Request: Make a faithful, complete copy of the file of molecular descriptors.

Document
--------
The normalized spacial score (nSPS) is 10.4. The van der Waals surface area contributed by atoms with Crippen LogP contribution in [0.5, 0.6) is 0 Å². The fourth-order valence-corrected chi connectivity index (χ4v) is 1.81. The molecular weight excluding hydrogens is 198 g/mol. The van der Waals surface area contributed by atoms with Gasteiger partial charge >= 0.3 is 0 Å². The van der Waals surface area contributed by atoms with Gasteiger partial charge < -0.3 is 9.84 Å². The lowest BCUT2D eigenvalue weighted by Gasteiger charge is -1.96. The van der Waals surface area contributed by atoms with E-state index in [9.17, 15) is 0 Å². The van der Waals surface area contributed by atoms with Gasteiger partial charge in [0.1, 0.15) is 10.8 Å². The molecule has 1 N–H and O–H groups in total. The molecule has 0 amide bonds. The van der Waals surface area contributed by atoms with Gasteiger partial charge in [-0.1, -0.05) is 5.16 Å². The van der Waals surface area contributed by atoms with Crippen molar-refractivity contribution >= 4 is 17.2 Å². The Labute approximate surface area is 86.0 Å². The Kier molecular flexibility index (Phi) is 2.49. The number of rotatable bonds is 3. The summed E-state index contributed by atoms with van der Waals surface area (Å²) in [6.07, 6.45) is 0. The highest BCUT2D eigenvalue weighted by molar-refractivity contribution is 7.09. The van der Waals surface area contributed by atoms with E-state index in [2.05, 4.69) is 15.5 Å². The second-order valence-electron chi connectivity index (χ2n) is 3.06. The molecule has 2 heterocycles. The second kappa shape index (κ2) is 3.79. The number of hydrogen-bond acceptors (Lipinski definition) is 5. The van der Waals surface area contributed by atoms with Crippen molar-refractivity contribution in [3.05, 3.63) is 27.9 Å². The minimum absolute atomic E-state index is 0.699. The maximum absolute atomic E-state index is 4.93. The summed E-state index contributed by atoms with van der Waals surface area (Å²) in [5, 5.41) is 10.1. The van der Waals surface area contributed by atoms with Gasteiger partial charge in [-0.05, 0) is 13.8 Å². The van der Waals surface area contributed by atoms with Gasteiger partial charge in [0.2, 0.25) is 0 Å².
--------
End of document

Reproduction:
The normalized spacial score (nSPS) is 10.4. The van der Waals surface area contributed by atoms with Crippen LogP contribution in [0.5, 0.6) is 0 Å². The fourth-order valence-corrected chi connectivity index (χ4v) is 1.81. The molecular weight excluding hydrogens is 198 g/mol. The van der Waals surface area contributed by atoms with Gasteiger partial charge >= 0.3 is 0 Å². The van der Waals surface area contributed by atoms with Gasteiger partial charge < -0.3 is 9.84 Å². The lowest BCUT2D eigenvalue weighted by Gasteiger charge is -1.96. The van der Waals surface area contributed by atoms with E-state index in [9.17, 15) is 0 Å². The van der Waals surface area contributed by atoms with Gasteiger partial charge in [0.1, 0.15) is 10.8 Å². The molecule has 1 N–H and O–H groups in total. The molecule has 0 amide bonds. The van der Waals surface area contributed by atoms with Gasteiger partial charge in [-0.1, -0.05) is 5.16 Å². The van der Waals surface area contributed by atoms with Crippen molar-refractivity contribution >= 4 is 17.2 Å². The Labute approximate surface area is 86.0 Å². The Kier molecular flexibility index (Phi) is 2.49. The number of rotatable bonds is 3. The summed E-state index contributed by atoms with van der Waals surface area (Å²) in [6.07, 6.45) is 0. The highest BCUT2D eigenvalue weighted by molar-refractivity contribution is 7.09. The van der Waals surface area contributed by atoms with E-state index in [2.05, 4.69) is 15.5 Å². The second-order valence-electron chi connectivity index (χ2n) is 3.06. The molecule has 2 heterocycles. The second kappa shape index (κ2) is 3.79. The number of hydrogen-bond acceptors (Lipinski definition) is 5. The van der Waals surface area contributed by atoms with Crippen molar-refractivity contribution in [3.05, 3.63) is 27.9 Å². The minimum absolute atomic E-state index is 0.699. The maximum absolute atomic E-state index is 4.93. The summed E-state index contributed by atoms with van der Waals surface area (Å²) in [5, 5.41) is 10.1. The van der Waals surface area contributed by atoms with Gasteiger partial charge in [-0.05, 0) is 13.8 Å². The van der Waals surface area contributed by atoms with Gasteiger partial charge in [0.2, 0.25) is 0 Å².